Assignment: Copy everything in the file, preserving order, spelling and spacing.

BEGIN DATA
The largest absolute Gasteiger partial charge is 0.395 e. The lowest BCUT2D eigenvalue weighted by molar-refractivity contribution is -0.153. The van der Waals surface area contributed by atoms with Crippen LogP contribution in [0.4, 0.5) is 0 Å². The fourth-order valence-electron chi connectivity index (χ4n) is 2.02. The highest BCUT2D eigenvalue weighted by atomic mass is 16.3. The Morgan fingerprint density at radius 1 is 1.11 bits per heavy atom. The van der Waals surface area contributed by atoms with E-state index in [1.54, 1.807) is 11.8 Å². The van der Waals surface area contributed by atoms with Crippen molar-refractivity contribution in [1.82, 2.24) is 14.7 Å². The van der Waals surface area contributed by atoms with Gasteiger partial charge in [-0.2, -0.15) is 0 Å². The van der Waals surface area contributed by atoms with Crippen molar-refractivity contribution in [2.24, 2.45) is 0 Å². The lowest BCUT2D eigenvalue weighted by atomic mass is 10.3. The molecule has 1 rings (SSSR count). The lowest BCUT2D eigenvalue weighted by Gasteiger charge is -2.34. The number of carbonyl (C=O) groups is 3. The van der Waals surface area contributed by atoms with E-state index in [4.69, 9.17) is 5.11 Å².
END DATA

The largest absolute Gasteiger partial charge is 0.395 e. The lowest BCUT2D eigenvalue weighted by molar-refractivity contribution is -0.153. The van der Waals surface area contributed by atoms with Crippen LogP contribution in [0.4, 0.5) is 0 Å². The fourth-order valence-electron chi connectivity index (χ4n) is 2.02. The highest BCUT2D eigenvalue weighted by atomic mass is 16.3. The Morgan fingerprint density at radius 1 is 1.11 bits per heavy atom. The van der Waals surface area contributed by atoms with E-state index in [1.54, 1.807) is 11.8 Å². The van der Waals surface area contributed by atoms with Crippen molar-refractivity contribution in [1.82, 2.24) is 14.7 Å². The van der Waals surface area contributed by atoms with Gasteiger partial charge in [-0.2, -0.15) is 0 Å². The van der Waals surface area contributed by atoms with Crippen molar-refractivity contribution in [2.24, 2.45) is 0 Å². The lowest BCUT2D eigenvalue weighted by atomic mass is 10.3. The molecule has 1 rings (SSSR count). The lowest BCUT2D eigenvalue weighted by Gasteiger charge is -2.34. The number of carbonyl (C=O) groups is 3. The van der Waals surface area contributed by atoms with E-state index in [4.69, 9.17) is 5.11 Å².